Stepping back in time might seem to be the stuff of movies and lore. However, when given the opportunity to visit the Rotch-Jones-Duff House and Garden Museum you will be engulfed by the history and culture of New Bedford in the 19th century. Located at 396 County Street, the Rotch-Jones-Duff House (RJDH) displays Greek Revival architecture and occupies an entire city block.
As the only whaling mansion still open to the public in New England to retain its original design, the RJDH stands as a reminder of New Bedford’s rich history in trade, commerce, and culture-especially through its historical whaling industry. In 1981, the Waterfront Historic Area LeaguE (WHALE) purchased the RJDH to save it from commercial development. In 1983 the house and gardens became a museum dedicated to preservation and education of the National Historic Landmark.
Built in 1834, William Rotch, Jr. and his family were the first of the three families to live in the House. As one of New Bedford’s most influential townsmen and entrepreneurs, Rotch was involved in the foundation of many establishments, including the New Bedford Institute for Saving, Friends Academy, and the New Bedford Horticultural Center. In addition, from the late 1770’s and onward, the Rotch family owned and built whaling vessels, transported whale oils and other goods, owned wharfs and storehouses in New Bedford and Nantucket, and so much more!
The second family to own the House was the Jones family. Bought in 1851 by Edward Coffin Jones, the Jones family had a fulfilling and lengthy life there. Jones moved to the RJDH with his second wife, Emma Nye Chambers Jones, and their three daughters; a fourth daughter soon followed after moving into the mansion. Starting as a mere clerk, Jones invested in whaling vessels and eventually became an agent and owned sixteen whaling ships.
Life, however, was not always easy for the Jones family. Within a year of moving into the house both Jones’ wife and oldest daughter died of scarlet fever. He continued to raise his three young daughters, and his daughter, Amelia, continued to live in the House for 85 years. Amelia Jones was also an integral part of the New Bedford community, taking part in different philanthropic charities until her death in 1935.
The last family to live in the House was the Duff family starting in 1936. Mark M. Duff bought the mansion, and also became an important part of the New Bedford community. Duff was a leading businessman owning not only his own business, but mandating many others as well. Duff and his wife redecorated the House and gardens when they purchased it, the restorations are evident in the current bathrooms and wall treatments. The Duff tenure ended in 1981, and henceforth the House was converted into the museum.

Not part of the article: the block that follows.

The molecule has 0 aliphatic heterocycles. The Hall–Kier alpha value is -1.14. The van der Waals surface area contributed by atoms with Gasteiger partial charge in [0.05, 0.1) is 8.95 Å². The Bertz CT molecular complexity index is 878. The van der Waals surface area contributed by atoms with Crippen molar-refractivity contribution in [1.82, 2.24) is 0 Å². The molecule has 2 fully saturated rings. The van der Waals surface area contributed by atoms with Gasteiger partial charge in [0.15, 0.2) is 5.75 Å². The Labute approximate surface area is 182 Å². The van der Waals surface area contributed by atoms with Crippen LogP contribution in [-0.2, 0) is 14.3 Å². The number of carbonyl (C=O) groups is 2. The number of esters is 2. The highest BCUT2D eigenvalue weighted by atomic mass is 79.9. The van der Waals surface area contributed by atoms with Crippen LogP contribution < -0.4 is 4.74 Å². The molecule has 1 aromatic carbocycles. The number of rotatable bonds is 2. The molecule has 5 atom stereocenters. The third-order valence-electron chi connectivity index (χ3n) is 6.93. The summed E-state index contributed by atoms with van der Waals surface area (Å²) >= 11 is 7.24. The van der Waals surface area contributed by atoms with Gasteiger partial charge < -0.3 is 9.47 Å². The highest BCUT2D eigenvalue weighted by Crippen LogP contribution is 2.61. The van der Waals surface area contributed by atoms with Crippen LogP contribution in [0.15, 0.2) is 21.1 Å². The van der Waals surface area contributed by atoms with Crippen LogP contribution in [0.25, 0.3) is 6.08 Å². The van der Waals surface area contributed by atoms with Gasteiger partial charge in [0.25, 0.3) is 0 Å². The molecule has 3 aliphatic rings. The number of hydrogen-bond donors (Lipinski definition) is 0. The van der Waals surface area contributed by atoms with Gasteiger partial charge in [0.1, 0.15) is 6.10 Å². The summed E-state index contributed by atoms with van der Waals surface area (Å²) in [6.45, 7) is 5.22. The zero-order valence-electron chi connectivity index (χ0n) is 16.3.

Each family had their own special influence over the gardens. Even though there are no documented garden plans, the Rotch family did have ornamental gardens. Seeing as Mr. Rotch was a founding member of the Horticultural society, with the assistance of his Irish gardener William Howard, his garden consisted of fruits, vegetables, and flowers.
The current landscape is more closely aligned with the Jones’ plot. With a Victorian flair, the gardens retain some of the original décor, including a pergola. Photographs from the 19th century showcase the pergola laden with vines, wisteria, varieties of roses, and many more. Also, the Duff family influence is evident throughout the garden design. The Duff family hired a Bostonian landscape architect by the name of Mrs. John Coolidge, and she revitalized the garden with ornamental beds, reflecting pools, and graceful walkways.
The gardens today are a fine mix of all three generations including different specimens from each. This award winning garden serves for many occasions including education purposes, weddings, summer concerts, etc.
Visiting the House and Other Opportunities
The Rotch Jones Duff House is open Monday-Saturday, 10:00 A.M.-4:00 P.M. and Sunday from noon-4:00 P.M. It is also open the second Thursday evening of each month free of charge. Rates for admission and information on tours can be found on their website or by calling (508) 997-1401.
The RJDH also has many programs and events open to the public, including the Fourth Grade Woodland Garden Program, which introduces students to the nature of flowers and includes many topics on the environment, habitat, and plant life cycles; The Fifth Grade Apiary Program, which educates children on the importance of the honey bee; and the History Program for Fifth Graders that educates children on 19th century New Bedford. More information on these programs, future events, and volunteer work can be found on their website.